Dissolution of a Business in Florida

Whereas starting a new business is usually accompanied by a hopeful and optimistic attitude, dissolving a business may or may not be an equally positive affair. It is true that, in some cases, formally closing a business may simply mean that it is time for its owner or owners to move on to new challenges and experiences. Sometimes, however, a business may be forced to end operations because of a failure to turn a profit, strife between or among partners, or a variety of legal problems that make it impossible for the enterprise to continue in its present form. Some companies may be shut down by their shareholders, some by their creditors, and some by a court edict.

However a business comes to the point where it must be dissolved, the process is more involved than just closing the doors and going home early. In all cases, assets and liabilities must be properly dealt with, creditors must be informed and remunerated, taxes must be paid, and certain forms and documents must be signed and filed with the appropriate government agencies. The exact rules for dissolving a business in Florida depends on the type of business it is: a sole proprietorship; a general or limited partnership; a limited liability company (LLC); or a private or publicly held corporation.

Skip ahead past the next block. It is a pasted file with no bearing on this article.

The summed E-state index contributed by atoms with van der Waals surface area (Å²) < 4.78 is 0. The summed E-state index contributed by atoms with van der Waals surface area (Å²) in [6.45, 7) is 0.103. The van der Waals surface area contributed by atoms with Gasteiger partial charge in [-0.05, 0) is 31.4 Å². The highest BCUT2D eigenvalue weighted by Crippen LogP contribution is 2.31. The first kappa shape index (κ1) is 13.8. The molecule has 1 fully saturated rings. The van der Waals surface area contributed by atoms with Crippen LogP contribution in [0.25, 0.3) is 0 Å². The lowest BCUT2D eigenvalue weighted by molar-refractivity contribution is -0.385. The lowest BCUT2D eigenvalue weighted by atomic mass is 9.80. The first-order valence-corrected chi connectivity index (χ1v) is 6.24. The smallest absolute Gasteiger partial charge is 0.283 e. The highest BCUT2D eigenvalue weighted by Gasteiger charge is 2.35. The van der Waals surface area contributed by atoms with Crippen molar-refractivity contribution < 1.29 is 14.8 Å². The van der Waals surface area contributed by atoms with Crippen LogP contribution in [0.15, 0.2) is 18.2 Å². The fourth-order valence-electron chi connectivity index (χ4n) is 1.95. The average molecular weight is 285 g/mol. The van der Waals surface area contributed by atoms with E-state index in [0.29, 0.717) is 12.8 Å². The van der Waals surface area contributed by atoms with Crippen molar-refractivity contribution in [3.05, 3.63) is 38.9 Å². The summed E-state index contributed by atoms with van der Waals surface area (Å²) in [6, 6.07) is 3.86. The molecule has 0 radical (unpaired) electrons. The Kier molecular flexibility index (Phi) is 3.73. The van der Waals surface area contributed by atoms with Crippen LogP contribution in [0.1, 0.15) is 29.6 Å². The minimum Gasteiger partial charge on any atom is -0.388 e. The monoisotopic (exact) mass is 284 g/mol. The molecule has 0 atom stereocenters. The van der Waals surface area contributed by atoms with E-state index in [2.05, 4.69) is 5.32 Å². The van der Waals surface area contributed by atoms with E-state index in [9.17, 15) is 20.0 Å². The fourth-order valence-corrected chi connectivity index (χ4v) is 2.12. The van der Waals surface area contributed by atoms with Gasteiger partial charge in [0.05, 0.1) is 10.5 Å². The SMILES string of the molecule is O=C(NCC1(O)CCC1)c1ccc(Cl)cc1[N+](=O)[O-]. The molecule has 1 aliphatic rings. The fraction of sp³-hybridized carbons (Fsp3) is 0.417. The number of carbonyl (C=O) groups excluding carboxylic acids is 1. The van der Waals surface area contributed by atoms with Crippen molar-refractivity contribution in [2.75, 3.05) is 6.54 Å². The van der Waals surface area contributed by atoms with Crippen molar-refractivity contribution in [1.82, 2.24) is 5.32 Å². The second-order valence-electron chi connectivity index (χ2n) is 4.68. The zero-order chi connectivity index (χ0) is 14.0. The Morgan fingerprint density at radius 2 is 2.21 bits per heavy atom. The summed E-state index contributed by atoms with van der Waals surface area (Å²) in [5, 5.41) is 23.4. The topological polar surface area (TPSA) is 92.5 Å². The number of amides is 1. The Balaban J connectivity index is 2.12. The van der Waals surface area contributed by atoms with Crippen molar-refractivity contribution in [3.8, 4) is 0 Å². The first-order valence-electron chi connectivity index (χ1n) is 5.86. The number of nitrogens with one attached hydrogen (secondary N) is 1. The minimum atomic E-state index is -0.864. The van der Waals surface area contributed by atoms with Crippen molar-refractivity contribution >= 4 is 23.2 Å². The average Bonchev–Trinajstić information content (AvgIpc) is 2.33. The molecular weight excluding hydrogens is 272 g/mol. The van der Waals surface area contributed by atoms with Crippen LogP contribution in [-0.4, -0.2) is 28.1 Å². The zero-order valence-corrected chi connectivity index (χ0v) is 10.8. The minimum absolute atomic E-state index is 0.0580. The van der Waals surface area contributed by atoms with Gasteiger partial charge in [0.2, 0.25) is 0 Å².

Dissolving a Sole Proprietorship

A sole proprietorship is a business entity owned only by a single individual who is legally responsible for all decisions regarding the business, including its termination. A sole proprietor can dissolve his or her business at any time. However, there are certain necessary steps that a person in this situation must take, both in order to comply with federal law, as well as to guard against the potential for personal legal and financial liability related to the business after closure:

  • According to the federal Worker Adjustment and Retraining Notification (WARN) Act, businesses with more than 100 employees that work an average of more than 20 hours per week must be informed by written notice at least 60 days before any planned termination. Final pay checks and final tax paperwork must be provided for employees.
  • Vendors and clients must be notified and arrangements made to complete any contracts and pay any outstanding invoices, fees, etc.
  • Business licenses must be cancelled and the business’s sales tax ID number, deactivated. Outstanding sales taxes must be paid to the state of Florida.
  • Business credit cards must be cancelled and bank accounts must be closed. Lease agreements must be terminated as well as contracts with local utilities.